Apr 29, 2005, 8:22 AM EST
In the NFL success breeds imitations and the success of San Diego tight end Antonio Gates, a college basketball player who became an NFL star at tight end is no exception. The Redskins certainly aren’t shy about hopping aboard that bandwagon, inviting Pittsburgh hoopster Chevon Troutman to their combination rookie minicamp and tryout this weekend. Troutman, 6-7, 240, last played football in high school.
And that likely will stand as his last gridiron action as it was announced that Troutman will not be invited to training camp in August.
As an NBA ‘tweener, not quick enough to be an effective small forward and not quite big enough to be a power forward, Troutman was pursuing alternate means of employment as an athlete. The Redskins looked at his size, watched tapes of him grabbing the ball in heavy traffic, envisioned a few dozen pounds of bulk added to his frame and sent him an invite to come to the tryout portion of the rookie camp.
Troutman had a bit to say after being told that his tryout was over after one day:
When they first threw everything at me, it looked like Spanish or something. I feel like I can play in the NFL. I just need a little bit of time to learn everything.
If you’re going to Spain, it’s probably a good idea to study up on a little Spanish. If you’re going to be a football player, it’s probably a good idea to learn a little NFL lingo.
At least one writer who knows Troutman well called the result of Troutman’s dalliance in the NFL earlier this week.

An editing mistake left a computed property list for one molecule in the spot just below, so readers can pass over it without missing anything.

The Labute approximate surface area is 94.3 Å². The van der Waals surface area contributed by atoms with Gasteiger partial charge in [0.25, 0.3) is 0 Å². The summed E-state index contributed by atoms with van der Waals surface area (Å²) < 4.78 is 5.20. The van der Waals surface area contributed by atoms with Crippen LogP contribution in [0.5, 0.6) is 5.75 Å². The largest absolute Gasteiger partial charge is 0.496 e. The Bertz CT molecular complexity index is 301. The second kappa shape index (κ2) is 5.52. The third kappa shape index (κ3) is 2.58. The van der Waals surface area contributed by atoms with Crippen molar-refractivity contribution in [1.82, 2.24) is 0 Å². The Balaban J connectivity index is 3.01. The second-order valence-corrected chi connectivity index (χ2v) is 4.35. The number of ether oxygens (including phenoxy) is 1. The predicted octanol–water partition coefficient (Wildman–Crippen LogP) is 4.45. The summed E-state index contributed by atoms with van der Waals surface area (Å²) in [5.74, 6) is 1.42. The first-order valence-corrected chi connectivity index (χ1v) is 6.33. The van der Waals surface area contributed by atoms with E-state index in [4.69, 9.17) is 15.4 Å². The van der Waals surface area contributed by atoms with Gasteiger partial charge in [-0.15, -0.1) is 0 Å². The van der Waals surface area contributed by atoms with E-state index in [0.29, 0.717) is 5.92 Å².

In a column in the Pittsburgh Post-Gazette Ron Cook tells of a brief chat he had with Troutman during the recent NCAA basketball tournament:
It was in Boise, Idaho, last month, during a quiet moment between the time Chevon Troutman was panting over the Boise State women gymnasts and turning his attention to Pacific, Pitt’s opponent the next morning in the NCAA tournament. There was a sense this might be it for Troutman as a college basketball player. Pitt wasn’t playing well and had lost four of its previous six games. The next loss would send the players scattering. Just in case, I took the opportunity to wish Troutman well in his football career.
‘Football? I’m not going to play football,’ he said. ‘I don’t like football. I’m going to play basketball.’
It’s hard to play NFL football because you want a high-paying job. There has to be a love for the sport, a willingness to prepare endlessly for those three hours on Sunday. In short, you have to have a passion for the sport and it doesn’t appear that Troutman has that. From Cook’s column:
Troutman tried football his junior year of high school in Williamsport only after insistence from friends and coaches. By all accounts, he was a fine defensive end, raw but so athletic. But he played just that one season. Sure, he wanted to concentrate on basketball. But he also has said he got tired of getting “dirty.”
Tired of getting dirty? Doesn’t sound much like Donnie Warren or Terry Orr, does it?
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